While on the subject of suspension, it is worth bearing in mind the compromises that have to made in the design of a bike, due to cost. Why not supply every bike with top grade, fully adjustable MotoGP spec suspension front and rear? Then everyone will be happy and able to adjust it to their heart’s content. There are 2 problems with this. Firstly, such equipment would cost more than quite a few complete Scramblers so there have to be decisions made as to exactly what spec and hence cost is suitable for the bike in question. Secondly, not everyone needs fancy suspension. Not trying to be patronising here, but most riders either don’t know whether they’re coming or going with regard to suspension, spring rates, pre-load, damping etc. or they don’t care. Providing them with a myriad of tuning options is a complete waste of money as it will not get touched. So why force the majority to cough up the extra expense of unnecessary fancy adjustable suspension just for the few who do want to make use of it. Every bike is built to a cost and to me the Scrambler’s looks very reasonable. But start putting fancy suspension on it and it rapidly becomes unobtainable, or at least sufficiently unattractive to make it not worth buying. No point moaning about this, it’s just the way of the world. If you want fancy suspension, buy a bike with it already on (and pay more for it) or pay for the trick bits and modify it yourself.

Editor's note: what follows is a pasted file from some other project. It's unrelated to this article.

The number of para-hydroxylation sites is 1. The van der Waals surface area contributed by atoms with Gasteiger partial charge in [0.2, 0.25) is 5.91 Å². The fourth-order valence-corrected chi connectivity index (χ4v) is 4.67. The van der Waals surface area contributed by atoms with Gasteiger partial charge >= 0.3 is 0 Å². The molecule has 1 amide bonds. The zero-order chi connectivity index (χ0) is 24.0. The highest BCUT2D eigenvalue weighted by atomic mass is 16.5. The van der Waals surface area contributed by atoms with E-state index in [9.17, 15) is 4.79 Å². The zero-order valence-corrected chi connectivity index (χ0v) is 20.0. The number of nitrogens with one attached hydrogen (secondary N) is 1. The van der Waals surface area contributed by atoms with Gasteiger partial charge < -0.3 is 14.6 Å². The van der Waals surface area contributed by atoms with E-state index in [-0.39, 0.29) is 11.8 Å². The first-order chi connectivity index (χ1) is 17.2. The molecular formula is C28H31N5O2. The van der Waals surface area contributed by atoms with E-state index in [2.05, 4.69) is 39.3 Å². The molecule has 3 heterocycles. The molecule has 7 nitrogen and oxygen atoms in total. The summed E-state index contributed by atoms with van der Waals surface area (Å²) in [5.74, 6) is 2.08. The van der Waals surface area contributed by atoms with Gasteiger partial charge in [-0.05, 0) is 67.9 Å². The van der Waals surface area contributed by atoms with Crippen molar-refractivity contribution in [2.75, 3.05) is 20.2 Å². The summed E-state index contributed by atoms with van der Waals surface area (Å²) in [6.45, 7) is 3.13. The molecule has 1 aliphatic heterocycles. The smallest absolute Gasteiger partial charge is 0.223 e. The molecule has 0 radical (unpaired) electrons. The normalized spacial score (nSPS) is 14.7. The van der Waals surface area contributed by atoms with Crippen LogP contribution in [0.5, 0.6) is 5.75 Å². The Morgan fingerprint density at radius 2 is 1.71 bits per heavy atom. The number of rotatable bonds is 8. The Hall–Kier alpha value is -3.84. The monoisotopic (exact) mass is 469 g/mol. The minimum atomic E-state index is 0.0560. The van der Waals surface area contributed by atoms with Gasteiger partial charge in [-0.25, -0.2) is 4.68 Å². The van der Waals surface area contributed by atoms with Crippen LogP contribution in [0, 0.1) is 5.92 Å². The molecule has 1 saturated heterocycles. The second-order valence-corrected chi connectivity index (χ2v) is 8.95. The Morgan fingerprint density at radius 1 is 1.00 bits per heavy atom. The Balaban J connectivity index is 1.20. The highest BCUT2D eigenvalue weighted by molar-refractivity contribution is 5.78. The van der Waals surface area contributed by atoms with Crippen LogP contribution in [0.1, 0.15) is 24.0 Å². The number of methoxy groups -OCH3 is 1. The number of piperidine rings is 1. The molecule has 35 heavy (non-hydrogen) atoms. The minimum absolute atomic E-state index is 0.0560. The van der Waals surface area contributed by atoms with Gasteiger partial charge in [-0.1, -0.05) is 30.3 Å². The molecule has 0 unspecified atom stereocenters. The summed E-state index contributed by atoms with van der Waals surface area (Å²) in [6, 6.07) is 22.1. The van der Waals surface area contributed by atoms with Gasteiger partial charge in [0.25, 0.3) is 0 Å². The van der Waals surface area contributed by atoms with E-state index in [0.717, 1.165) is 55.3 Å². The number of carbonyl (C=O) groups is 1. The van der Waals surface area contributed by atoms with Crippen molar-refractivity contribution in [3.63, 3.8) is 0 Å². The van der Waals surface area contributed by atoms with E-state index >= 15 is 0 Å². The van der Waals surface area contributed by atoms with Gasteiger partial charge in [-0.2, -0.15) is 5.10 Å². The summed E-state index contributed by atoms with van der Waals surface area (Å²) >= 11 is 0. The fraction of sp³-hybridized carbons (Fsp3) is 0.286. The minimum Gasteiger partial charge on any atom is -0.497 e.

Personally, as I said above, I found the suspension more than adequate. Would I like to replace it all with fancy Ohlins? Yes, sure I would. Because it would make me faster - ha no. More comfortable - maybe. Adorn my bike with flashy gold and yellow bling - oh yes please, I love gold Ohlins. But does this mean Ducati should have fitted these and added over £2K to the base price? No, of course not. Be a nice option though:)

So my advice would be:-

If you’re looking for pin sharp handling that would be great on a race track (but probably bone jarring on regular British roads) and an engine with supersonic performance and/or continent busting comfort, then I suggest the Scrambler is not for you - likewise if you cannot conceive of a twist-grip as anything other than an on-off switch. But…

If you want a reasonably comfortable bike, that handles British road surfaces with aplomb, is terrifically easy to ride smoothly, in traffic or on the open road, is more than quick enough to be great fun and even get you into trouble if you’re not careful, yet has a ‘cool’ factor other bikes fail to achieve and should bring a huge smile to your face while riding it for it’s sheer unadulterated simplicity and the ultimate pleasure of riding a motorcycle on and perhaps a little off road, then maybe the Scrambler IS for you. Love it for what it does and stop obsessing about what you think it doesn’t do as well as you imagined. The problem might just be you :)